Anna Marcet Haldeman-Julius to Jane Addams, ca. April-May 1922


Auntie darling:

I have been sitting here for the last five minutes trying to remember which of the many letters I have written to you in my mind was actually [illegible] ↑transcribed↓ and sent. [illegible] When I finally progressed as the crab does to the one from Cedarville on my trip there to divide up with Homer I find myself simply appalled and incredulous. But I know that of all people you are the most understanding and forgiving [illegible].

I came home from Cedarville the day [after] I wrote you. [And] some trip it was, believe me, with Haryot sick, these dogs and children. But at last we arrived. I left the [house] in simply apple pie order thinking that Mary would probably open [illegible] it before I [illegible] did. But I soon saw after I got home that I would have to go back with the boys. Can you imagine what a job it was to arrange for and load [illegible] four freight cars? I [illegible] became apple to speak trippingly on the tongue of Red ball freight and so forth. Incidentally I comprehended for the first time the magic hold [railroading] has for its [illegible]. After the stage and the mine [illegible] no occupation has such an everlasting grip on its followers. Once a miner always a miner. Never in all my life have I [known] an actor or [page(s) missing]. [page 2]

Though ↑I honestly don't know↓ how I can possibly have let time fly by like this without telling you of how thrilled and [hold?] I was by [your] book. I began reading it one evening after I had the children to sleep and read straight on through until I finished it in the early morning. It is a tremendous [piece] of work. Much more gripping than any novel. I am not a fair judge because I [illegible] was so profoundly [illegible] in sympathy with your [point] of view that I saw with your eyes and easily felt your reactions as my own. But everyone with whom I have talked who has read it thinks too that it is a magnificent statement of a point of view that people were at last beginning to understand and [illegible] that many would never understand until they did read Peace and Bread. The mixture ↑in it↓ of frankness and restraint is certainly an accomplishment. [Pierre] (who was here again on his way east was enthusiastic about it and said if it had not already been [reviewed] for the Nation he was going to do one. (You probably [will?] see his things there from time to time.) [illegible] Willis [Hale], now assistant Professor in Yale in that Military department they have there (He is a Captain) visited us here (his mother died and he [brought?] her body to Pittsburg and I sent him off with a copy, and I did Major [page 3] Messick who visits us often. It is a book that will stand out with time [illegible] as time. How [illegible] well and how easily you do write! You make it all so vivid that one swings along with you scarcely conscious of reading.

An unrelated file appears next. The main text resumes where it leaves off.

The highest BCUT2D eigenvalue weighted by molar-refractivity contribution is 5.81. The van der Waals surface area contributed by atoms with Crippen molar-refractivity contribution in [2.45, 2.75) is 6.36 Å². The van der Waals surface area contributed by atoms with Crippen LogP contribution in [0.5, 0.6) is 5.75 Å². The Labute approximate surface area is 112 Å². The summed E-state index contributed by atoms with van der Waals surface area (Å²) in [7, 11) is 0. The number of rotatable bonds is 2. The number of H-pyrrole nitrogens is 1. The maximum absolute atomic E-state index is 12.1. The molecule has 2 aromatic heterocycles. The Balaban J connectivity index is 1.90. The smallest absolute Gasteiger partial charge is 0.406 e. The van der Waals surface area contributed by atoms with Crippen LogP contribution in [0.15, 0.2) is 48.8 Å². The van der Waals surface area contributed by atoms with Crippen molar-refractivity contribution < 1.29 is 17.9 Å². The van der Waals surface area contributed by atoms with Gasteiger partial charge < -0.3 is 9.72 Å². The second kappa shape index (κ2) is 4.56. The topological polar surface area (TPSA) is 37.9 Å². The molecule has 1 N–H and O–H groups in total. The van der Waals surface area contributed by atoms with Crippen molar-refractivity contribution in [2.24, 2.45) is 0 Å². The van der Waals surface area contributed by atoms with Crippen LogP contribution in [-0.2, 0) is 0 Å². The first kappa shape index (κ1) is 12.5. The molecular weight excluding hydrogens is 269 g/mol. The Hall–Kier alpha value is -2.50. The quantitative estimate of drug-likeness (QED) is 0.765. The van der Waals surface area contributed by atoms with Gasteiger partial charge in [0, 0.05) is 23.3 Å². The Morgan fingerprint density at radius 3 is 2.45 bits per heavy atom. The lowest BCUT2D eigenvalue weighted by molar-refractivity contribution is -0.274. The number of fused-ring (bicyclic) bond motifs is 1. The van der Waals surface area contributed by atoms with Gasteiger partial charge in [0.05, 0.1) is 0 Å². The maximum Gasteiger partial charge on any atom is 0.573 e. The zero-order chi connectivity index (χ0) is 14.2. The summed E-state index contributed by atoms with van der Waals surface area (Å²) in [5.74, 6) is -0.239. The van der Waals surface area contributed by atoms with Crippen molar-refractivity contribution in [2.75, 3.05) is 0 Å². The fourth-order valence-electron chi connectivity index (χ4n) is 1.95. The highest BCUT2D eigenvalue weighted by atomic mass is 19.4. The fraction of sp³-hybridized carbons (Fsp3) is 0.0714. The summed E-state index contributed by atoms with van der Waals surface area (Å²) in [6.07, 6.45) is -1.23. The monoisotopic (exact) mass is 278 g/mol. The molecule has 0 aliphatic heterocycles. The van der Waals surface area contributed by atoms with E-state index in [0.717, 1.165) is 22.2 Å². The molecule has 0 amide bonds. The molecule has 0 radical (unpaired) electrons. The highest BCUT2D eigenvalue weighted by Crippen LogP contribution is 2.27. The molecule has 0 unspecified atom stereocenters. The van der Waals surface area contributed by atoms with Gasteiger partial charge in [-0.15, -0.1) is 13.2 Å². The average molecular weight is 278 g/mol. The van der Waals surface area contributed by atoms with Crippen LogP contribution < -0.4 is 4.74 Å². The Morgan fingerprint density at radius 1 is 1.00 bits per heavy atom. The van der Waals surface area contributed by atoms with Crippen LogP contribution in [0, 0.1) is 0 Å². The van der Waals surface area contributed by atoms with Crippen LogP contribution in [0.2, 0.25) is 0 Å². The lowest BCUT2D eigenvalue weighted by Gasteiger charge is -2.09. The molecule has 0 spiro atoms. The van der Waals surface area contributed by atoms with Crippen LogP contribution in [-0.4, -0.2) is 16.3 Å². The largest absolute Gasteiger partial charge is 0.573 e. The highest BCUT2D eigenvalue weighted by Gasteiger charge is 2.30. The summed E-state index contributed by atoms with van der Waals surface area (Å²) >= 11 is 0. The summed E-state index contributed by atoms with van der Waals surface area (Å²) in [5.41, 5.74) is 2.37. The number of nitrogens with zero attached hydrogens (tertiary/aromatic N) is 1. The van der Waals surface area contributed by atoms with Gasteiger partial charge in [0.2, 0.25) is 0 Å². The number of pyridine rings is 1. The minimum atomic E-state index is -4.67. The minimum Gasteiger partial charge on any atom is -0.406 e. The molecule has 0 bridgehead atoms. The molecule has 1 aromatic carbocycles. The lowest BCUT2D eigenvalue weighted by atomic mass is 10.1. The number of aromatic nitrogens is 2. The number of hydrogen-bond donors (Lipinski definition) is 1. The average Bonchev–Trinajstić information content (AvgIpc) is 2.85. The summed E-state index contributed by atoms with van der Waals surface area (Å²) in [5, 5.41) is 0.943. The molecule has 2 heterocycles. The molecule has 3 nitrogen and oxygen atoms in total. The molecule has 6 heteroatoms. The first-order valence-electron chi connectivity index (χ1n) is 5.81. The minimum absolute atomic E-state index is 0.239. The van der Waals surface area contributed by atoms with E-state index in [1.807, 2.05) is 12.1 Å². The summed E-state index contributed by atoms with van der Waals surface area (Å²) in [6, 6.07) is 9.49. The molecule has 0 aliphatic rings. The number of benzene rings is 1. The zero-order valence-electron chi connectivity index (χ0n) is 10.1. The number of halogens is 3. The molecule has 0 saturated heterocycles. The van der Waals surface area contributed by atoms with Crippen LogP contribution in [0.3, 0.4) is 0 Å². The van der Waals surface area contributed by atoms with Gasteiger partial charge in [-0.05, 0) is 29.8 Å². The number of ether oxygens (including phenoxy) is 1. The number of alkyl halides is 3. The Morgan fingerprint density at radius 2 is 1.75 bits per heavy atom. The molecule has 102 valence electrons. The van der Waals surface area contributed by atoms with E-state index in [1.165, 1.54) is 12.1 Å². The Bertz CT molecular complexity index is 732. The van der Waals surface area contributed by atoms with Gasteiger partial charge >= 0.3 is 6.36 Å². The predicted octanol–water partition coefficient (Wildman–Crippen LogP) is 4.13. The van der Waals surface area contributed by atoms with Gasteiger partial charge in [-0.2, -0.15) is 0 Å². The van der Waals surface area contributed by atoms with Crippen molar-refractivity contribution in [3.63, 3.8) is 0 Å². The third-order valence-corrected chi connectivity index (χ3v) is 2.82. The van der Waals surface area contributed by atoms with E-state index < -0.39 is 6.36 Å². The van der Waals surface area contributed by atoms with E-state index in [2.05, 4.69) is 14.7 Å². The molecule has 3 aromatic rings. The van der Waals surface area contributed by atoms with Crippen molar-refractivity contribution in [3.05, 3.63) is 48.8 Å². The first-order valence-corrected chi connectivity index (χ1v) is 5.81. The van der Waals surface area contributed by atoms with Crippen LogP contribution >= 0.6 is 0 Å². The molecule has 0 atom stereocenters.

I don't know whether or not I ever told you -- but the night you left Joplin, Dorothy North ↑and Manuel↓ and I discussed you [illegible] for at [least] an hour -- most lovingly, but most [thoroughly] and we were of one mind that if your inclination had happened to turn into the line of fiction you [could] have been one of the world's novelists. All that insight into character -- [illegible] and sense of the dramatic [illegible], that ability of [yours] to make people live -- heavens what could not you have done with it! And yet [illegible] certainly Peace and Bread is of more value and interest than anything Roland has done since the war. What a disappointment that novel [of] his was. And why on Earth did he create a hero he couldn't have any respect for? However, that is neither here nor there? Next to the Long Road of Woman's Memory -- which I think is a beautiful piece of work, I like it better than anything you have written. [page 4]

I had hoped so much to be able to get off to have a [glimpse] of you and to see Louise married, but it has just seemed impossible. I wrote her [Tuesday and sent her a wedding gift]. [illegible] I can just imagine how her marriage must have brought back to you Aunt Mary's and [Esther's] own. [illegible] A woman has a hard time of it if she ties up with a man lacking in stamina, however lovable and good ↑he may be.↓ [illegible] She seems a bit young to make such a momentous decision, [but] I saw last summer [illegible] when she and I discussed that matter, that it was written in the sand that it was to be. And after all, there is this to be said -- [page(s) missing?]